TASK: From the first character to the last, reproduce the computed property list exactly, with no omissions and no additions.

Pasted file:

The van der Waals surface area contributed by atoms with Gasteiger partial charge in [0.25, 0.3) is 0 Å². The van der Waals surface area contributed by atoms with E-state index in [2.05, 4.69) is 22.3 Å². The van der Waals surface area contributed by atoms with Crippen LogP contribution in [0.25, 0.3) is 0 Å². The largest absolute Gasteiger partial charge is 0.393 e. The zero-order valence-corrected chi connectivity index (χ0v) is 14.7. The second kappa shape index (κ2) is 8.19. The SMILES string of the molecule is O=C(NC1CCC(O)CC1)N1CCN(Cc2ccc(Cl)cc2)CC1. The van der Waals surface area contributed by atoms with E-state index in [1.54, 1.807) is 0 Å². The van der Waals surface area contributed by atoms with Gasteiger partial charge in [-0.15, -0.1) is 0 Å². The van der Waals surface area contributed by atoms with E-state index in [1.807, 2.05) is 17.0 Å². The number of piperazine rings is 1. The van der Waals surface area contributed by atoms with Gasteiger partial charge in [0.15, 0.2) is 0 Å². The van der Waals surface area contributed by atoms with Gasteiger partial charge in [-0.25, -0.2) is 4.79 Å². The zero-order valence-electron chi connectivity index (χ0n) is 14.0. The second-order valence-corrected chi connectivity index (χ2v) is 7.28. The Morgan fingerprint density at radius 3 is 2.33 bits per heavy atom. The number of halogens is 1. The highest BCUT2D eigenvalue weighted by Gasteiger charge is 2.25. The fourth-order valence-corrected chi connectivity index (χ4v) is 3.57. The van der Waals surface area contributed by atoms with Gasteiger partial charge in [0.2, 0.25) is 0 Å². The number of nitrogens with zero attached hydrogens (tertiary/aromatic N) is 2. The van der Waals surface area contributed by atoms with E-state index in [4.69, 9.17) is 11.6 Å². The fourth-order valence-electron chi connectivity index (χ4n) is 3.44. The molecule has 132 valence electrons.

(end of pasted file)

The van der Waals surface area contributed by atoms with Gasteiger partial charge in [0.25, 0.3) is 0 Å². The van der Waals surface area contributed by atoms with E-state index in [2.05, 4.69) is 22.3 Å². The van der Waals surface area contributed by atoms with Crippen LogP contribution in [0.25, 0.3) is 0 Å². The largest absolute Gasteiger partial charge is 0.393 e. The zero-order valence-corrected chi connectivity index (χ0v) is 14.7. The second kappa shape index (κ2) is 8.19. The SMILES string of the molecule is O=C(NC1CCC(O)CC1)N1CCN(Cc2ccc(Cl)cc2)CC1. The van der Waals surface area contributed by atoms with E-state index in [1.54, 1.807) is 0 Å². The van der Waals surface area contributed by atoms with Gasteiger partial charge in [-0.15, -0.1) is 0 Å². The van der Waals surface area contributed by atoms with E-state index in [1.807, 2.05) is 17.0 Å². The number of piperazine rings is 1. The van der Waals surface area contributed by atoms with Gasteiger partial charge in [0.15, 0.2) is 0 Å². The van der Waals surface area contributed by atoms with Gasteiger partial charge in [-0.25, -0.2) is 4.79 Å². The zero-order valence-electron chi connectivity index (χ0n) is 14.0. The second-order valence-corrected chi connectivity index (χ2v) is 7.28. The Morgan fingerprint density at radius 3 is 2.33 bits per heavy atom. The number of halogens is 1. The highest BCUT2D eigenvalue weighted by Gasteiger charge is 2.25. The fourth-order valence-corrected chi connectivity index (χ4v) is 3.57. The van der Waals surface area contributed by atoms with Gasteiger partial charge in [0.2, 0.25) is 0 Å². The number of nitrogens with zero attached hydrogens (tertiary/aromatic N) is 2. The van der Waals surface area contributed by atoms with E-state index in [4.69, 9.17) is 11.6 Å². The fourth-order valence-electron chi connectivity index (χ4n) is 3.44. The molecule has 132 valence electrons.